36. 36. From Mass Production to Mass Customization <ul><li>Mass production </li></ul><ul><ul><li>a company produces a large quantity of an identical standard product </li></ul></ul><ul><li>Mass customization </li></ul><ul><ul><li>a company produces large volumes, yet customizes each product to the specifications of individual customers </li></ul></ul>
  37. 37. Push-based Supply Chain vs. Pull-based Supply Chain PUSH PULL Manufacturer Retail Distribution Center Retail Store Customers Purchase Merchandise Manufacturer Retail Distribution Center Retail Store Customers Purchase Merchandise
  38. 38. Cycle Time Reduction <ul><li>IT allows the combination or elimination of steps, and the expedition of various activities in the process </li></ul><ul><li>Telecommunications and especially the Internet and intranets cut communications time through the use of e-mail and EDI and allows collaboration in design and operations of products and services </li></ul>
  39. 39. Reengineering Organizations <ul><li>An Example - Bank </li></ul><ul><ul><li>Customer deals with a single point of contact, the account manager </li></ul></ul><ul><ul><li>Account manager is responsible for all bank services, and provides all services to the customer, who receives a single statement for all accounts </li></ul></ul><ul><ul><li>IT provides account manager with expert advice on specialized topics, such as loans </li></ul></ul><ul><ul><li>By allowing easy access to the different databases, the account manager can answer queries, plan, and organize the work with customers </li></ul></ul>
  40. 40. Networked vs. Hierarchical Organization Hierarchical Organization Networked Organization Formal Highly structured Manage Control Direct Employees a cost Information management -owned Hierarchical Organizations Risk avoidance Individual contributions Informal Loosely structured Delegate/lead Ownership/participation Empower Employees an asset Information shared ownership Flatter Organizations Risk management Team contributions          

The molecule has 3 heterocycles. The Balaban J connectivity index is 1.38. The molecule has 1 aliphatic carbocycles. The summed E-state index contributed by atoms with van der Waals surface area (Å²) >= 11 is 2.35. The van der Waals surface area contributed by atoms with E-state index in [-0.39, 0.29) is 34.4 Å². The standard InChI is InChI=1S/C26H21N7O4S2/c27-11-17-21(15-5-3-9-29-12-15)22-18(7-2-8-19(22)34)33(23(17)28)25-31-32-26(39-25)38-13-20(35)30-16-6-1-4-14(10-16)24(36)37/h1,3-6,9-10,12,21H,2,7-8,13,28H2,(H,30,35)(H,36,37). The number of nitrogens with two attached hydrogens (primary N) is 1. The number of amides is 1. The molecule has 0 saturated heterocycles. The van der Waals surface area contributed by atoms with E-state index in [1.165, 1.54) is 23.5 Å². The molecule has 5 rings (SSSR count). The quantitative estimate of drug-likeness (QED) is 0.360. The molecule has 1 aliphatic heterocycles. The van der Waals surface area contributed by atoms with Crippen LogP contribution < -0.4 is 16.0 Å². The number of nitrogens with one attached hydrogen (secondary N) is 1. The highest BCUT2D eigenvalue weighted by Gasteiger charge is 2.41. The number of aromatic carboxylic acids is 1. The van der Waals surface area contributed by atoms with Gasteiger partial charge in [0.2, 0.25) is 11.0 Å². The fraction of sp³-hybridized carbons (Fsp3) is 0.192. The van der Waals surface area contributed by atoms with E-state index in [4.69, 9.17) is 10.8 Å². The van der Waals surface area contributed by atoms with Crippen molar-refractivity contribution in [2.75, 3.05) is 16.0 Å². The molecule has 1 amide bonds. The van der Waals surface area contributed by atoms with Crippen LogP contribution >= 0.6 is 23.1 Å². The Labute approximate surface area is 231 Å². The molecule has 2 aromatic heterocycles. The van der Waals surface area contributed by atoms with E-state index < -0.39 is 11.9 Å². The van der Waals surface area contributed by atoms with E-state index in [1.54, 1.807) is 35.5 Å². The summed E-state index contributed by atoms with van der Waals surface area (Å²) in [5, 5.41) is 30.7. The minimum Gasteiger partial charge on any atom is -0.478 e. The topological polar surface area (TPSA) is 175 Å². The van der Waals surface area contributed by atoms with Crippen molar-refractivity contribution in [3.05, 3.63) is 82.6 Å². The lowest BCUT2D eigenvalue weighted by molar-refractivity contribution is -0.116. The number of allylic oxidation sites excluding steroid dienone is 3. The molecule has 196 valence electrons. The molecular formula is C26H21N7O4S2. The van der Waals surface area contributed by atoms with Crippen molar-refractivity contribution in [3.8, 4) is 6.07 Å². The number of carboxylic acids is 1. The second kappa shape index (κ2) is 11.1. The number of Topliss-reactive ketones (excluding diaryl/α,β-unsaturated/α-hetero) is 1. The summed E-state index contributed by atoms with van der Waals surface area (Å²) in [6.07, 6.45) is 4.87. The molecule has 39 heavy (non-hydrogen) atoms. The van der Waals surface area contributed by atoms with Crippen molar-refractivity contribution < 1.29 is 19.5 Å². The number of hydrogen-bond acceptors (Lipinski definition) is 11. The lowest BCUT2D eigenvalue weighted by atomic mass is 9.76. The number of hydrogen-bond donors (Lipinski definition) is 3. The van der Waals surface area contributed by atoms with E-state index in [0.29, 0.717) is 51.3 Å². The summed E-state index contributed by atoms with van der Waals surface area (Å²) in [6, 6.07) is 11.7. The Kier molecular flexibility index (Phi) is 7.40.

41. 41. From Hierarchy to a Network Hierarchical Organization Flattened Organization Network Organization
  42. 42. Empowerment <ul><li>The vesting of decision-making or approval authority in employees </li></ul><ul><li>Giving permission to the workforce to unleash, develop, and utilize their skills and knowledge to their fullest potential, for the good of the organization as well as for themselves, and providing the framework in which this can be done </li></ul>
  43. 43. Empowerment’s Relationship to Information Technology <ul><li>IT provides the right information, at the right time, at the right quality, and at the right cost </li></ul><ul><li>IT provides tools that will enhance the creativity and productivity of employees, so they can make self-decisions, as well s the quality of their work </li></ul><ul><li>IT provides online training, uses multimedia, and even apply intelligent computer-aided instruction to employees who need more skills and higher levels of skills </li></ul>